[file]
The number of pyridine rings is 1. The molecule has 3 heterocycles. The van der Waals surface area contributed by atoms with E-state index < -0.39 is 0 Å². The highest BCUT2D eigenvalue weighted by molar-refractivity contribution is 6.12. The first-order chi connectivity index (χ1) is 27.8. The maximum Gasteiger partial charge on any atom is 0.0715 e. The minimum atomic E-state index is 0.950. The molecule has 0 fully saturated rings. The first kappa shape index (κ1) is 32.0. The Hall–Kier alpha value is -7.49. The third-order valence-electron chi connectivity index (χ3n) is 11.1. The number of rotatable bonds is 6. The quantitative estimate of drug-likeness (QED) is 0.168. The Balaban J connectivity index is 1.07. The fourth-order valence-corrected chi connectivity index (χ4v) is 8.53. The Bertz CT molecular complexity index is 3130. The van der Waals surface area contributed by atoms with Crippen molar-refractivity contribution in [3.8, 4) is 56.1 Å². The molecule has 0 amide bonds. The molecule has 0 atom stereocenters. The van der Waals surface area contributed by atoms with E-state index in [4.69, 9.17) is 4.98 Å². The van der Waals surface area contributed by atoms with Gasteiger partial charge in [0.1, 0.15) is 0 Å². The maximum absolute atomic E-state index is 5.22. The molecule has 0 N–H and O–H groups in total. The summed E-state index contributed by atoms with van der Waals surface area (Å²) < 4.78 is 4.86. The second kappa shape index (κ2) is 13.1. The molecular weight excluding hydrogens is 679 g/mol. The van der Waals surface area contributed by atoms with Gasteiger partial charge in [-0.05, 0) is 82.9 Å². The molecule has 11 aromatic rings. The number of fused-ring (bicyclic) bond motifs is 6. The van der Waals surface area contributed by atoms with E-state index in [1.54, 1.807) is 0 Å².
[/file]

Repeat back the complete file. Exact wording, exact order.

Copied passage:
The number of pyridine rings is 1. The molecule has 3 heterocycles. The van der Waals surface area contributed by atoms with E-state index < -0.39 is 0 Å². The highest BCUT2D eigenvalue weighted by molar-refractivity contribution is 6.12. The first-order chi connectivity index (χ1) is 27.8. The maximum Gasteiger partial charge on any atom is 0.0715 e. The minimum atomic E-state index is 0.950. The molecule has 0 fully saturated rings. The first kappa shape index (κ1) is 32.0. The Hall–Kier alpha value is -7.49. The third-order valence-electron chi connectivity index (χ3n) is 11.1. The number of rotatable bonds is 6. The quantitative estimate of drug-likeness (QED) is 0.168. The Balaban J connectivity index is 1.07. The fourth-order valence-corrected chi connectivity index (χ4v) is 8.53. The Bertz CT molecular complexity index is 3130. The van der Waals surface area contributed by atoms with Crippen molar-refractivity contribution in [3.8, 4) is 56.1 Å². The molecule has 0 amide bonds. The molecule has 0 atom stereocenters. The van der Waals surface area contributed by atoms with E-state index in [4.69, 9.17) is 4.98 Å². The van der Waals surface area contributed by atoms with Gasteiger partial charge in [0.1, 0.15) is 0 Å². The maximum absolute atomic E-state index is 5.22. The molecule has 0 N–H and O–H groups in total. The summed E-state index contributed by atoms with van der Waals surface area (Å²) < 4.78 is 4.86. The second kappa shape index (κ2) is 13.1. The molecular weight excluding hydrogens is 679 g/mol. The van der Waals surface area contributed by atoms with Gasteiger partial charge in [-0.05, 0) is 82.9 Å². The molecule has 11 aromatic rings. The number of fused-ring (bicyclic) bond motifs is 6. The van der Waals surface area contributed by atoms with E-state index in [1.54, 1.807) is 0 Å².